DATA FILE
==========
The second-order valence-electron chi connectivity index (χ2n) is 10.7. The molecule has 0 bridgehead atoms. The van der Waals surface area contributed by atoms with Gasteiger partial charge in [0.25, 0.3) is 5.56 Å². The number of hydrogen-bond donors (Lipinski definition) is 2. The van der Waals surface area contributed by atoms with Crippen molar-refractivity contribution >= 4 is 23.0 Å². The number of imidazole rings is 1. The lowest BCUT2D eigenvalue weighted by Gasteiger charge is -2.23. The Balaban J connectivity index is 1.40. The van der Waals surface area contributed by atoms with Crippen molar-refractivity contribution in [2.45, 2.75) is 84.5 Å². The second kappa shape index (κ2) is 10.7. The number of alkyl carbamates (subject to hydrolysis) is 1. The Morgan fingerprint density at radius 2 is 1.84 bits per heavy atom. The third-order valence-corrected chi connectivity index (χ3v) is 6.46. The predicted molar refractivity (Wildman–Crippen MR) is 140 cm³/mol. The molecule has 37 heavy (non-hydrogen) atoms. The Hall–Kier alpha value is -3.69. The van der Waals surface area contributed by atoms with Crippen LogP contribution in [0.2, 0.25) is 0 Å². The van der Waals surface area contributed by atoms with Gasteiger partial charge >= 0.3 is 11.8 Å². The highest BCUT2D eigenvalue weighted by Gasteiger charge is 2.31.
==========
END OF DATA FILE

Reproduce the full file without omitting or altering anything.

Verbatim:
The second-order valence-electron chi connectivity index (χ2n) is 10.7. The molecule has 0 bridgehead atoms. The van der Waals surface area contributed by atoms with Gasteiger partial charge in [0.25, 0.3) is 5.56 Å². The number of hydrogen-bond donors (Lipinski definition) is 2. The van der Waals surface area contributed by atoms with Crippen molar-refractivity contribution >= 4 is 23.0 Å². The number of imidazole rings is 1. The lowest BCUT2D eigenvalue weighted by Gasteiger charge is -2.23. The Balaban J connectivity index is 1.40. The van der Waals surface area contributed by atoms with Crippen molar-refractivity contribution in [2.45, 2.75) is 84.5 Å². The second kappa shape index (κ2) is 10.7. The number of alkyl carbamates (subject to hydrolysis) is 1. The Morgan fingerprint density at radius 2 is 1.84 bits per heavy atom. The third-order valence-corrected chi connectivity index (χ3v) is 6.46. The predicted molar refractivity (Wildman–Crippen MR) is 140 cm³/mol. The molecule has 37 heavy (non-hydrogen) atoms. The Hall–Kier alpha value is -3.69. The van der Waals surface area contributed by atoms with Crippen LogP contribution in [0.2, 0.25) is 0 Å². The van der Waals surface area contributed by atoms with Gasteiger partial charge >= 0.3 is 11.8 Å². The highest BCUT2D eigenvalue weighted by Gasteiger charge is 2.31.